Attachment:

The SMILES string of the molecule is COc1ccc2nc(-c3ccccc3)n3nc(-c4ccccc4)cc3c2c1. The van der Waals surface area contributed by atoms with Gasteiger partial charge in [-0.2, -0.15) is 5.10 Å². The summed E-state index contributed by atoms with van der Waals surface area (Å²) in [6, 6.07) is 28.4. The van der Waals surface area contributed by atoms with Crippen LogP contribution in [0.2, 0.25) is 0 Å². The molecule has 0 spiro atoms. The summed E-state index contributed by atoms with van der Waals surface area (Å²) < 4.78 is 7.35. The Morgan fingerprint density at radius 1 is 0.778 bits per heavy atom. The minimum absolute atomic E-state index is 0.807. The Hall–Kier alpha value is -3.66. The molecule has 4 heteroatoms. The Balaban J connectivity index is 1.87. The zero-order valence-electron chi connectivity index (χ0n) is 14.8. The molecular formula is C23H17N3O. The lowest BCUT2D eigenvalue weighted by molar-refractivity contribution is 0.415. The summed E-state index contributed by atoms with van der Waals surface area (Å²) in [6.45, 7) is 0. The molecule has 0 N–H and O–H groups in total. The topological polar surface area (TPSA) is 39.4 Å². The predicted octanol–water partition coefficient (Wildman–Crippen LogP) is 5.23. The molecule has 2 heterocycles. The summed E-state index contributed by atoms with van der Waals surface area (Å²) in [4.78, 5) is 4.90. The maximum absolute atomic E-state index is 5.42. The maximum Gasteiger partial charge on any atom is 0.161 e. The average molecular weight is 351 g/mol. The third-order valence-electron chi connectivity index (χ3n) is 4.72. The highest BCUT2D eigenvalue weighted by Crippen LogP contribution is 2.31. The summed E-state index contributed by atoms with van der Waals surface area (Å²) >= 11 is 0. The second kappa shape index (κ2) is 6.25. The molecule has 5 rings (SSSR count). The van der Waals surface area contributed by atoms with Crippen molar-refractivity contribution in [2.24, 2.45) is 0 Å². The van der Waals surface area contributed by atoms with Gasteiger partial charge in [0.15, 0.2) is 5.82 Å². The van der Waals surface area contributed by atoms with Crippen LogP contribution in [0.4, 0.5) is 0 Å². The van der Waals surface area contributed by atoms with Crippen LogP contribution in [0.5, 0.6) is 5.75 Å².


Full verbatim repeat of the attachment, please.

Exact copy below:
The SMILES string of the molecule is COc1ccc2nc(-c3ccccc3)n3nc(-c4ccccc4)cc3c2c1. The van der Waals surface area contributed by atoms with Gasteiger partial charge in [-0.2, -0.15) is 5.10 Å². The summed E-state index contributed by atoms with van der Waals surface area (Å²) in [6, 6.07) is 28.4. The van der Waals surface area contributed by atoms with Crippen LogP contribution in [0.2, 0.25) is 0 Å². The molecule has 0 spiro atoms. The summed E-state index contributed by atoms with van der Waals surface area (Å²) < 4.78 is 7.35. The Morgan fingerprint density at radius 1 is 0.778 bits per heavy atom. The minimum absolute atomic E-state index is 0.807. The Hall–Kier alpha value is -3.66. The molecule has 4 heteroatoms. The Balaban J connectivity index is 1.87. The zero-order valence-electron chi connectivity index (χ0n) is 14.8. The molecular formula is C23H17N3O. The lowest BCUT2D eigenvalue weighted by molar-refractivity contribution is 0.415. The summed E-state index contributed by atoms with van der Waals surface area (Å²) in [6.45, 7) is 0. The molecule has 0 N–H and O–H groups in total. The topological polar surface area (TPSA) is 39.4 Å². The predicted octanol–water partition coefficient (Wildman–Crippen LogP) is 5.23. The molecule has 2 heterocycles. The summed E-state index contributed by atoms with van der Waals surface area (Å²) in [4.78, 5) is 4.90. The maximum absolute atomic E-state index is 5.42. The maximum Gasteiger partial charge on any atom is 0.161 e. The average molecular weight is 351 g/mol. The third-order valence-electron chi connectivity index (χ3n) is 4.72. The highest BCUT2D eigenvalue weighted by Crippen LogP contribution is 2.31. The summed E-state index contributed by atoms with van der Waals surface area (Å²) >= 11 is 0. The second kappa shape index (κ2) is 6.25. The molecule has 5 rings (SSSR count). The van der Waals surface area contributed by atoms with Crippen molar-refractivity contribution in [2.24, 2.45) is 0 Å². The van der Waals surface area contributed by atoms with Gasteiger partial charge in [0.15, 0.2) is 5.82 Å². The van der Waals surface area contributed by atoms with Crippen LogP contribution in [0.4, 0.5) is 0 Å². The van der Waals surface area contributed by atoms with Crippen LogP contribution in [0.5, 0.6) is 5.75 Å².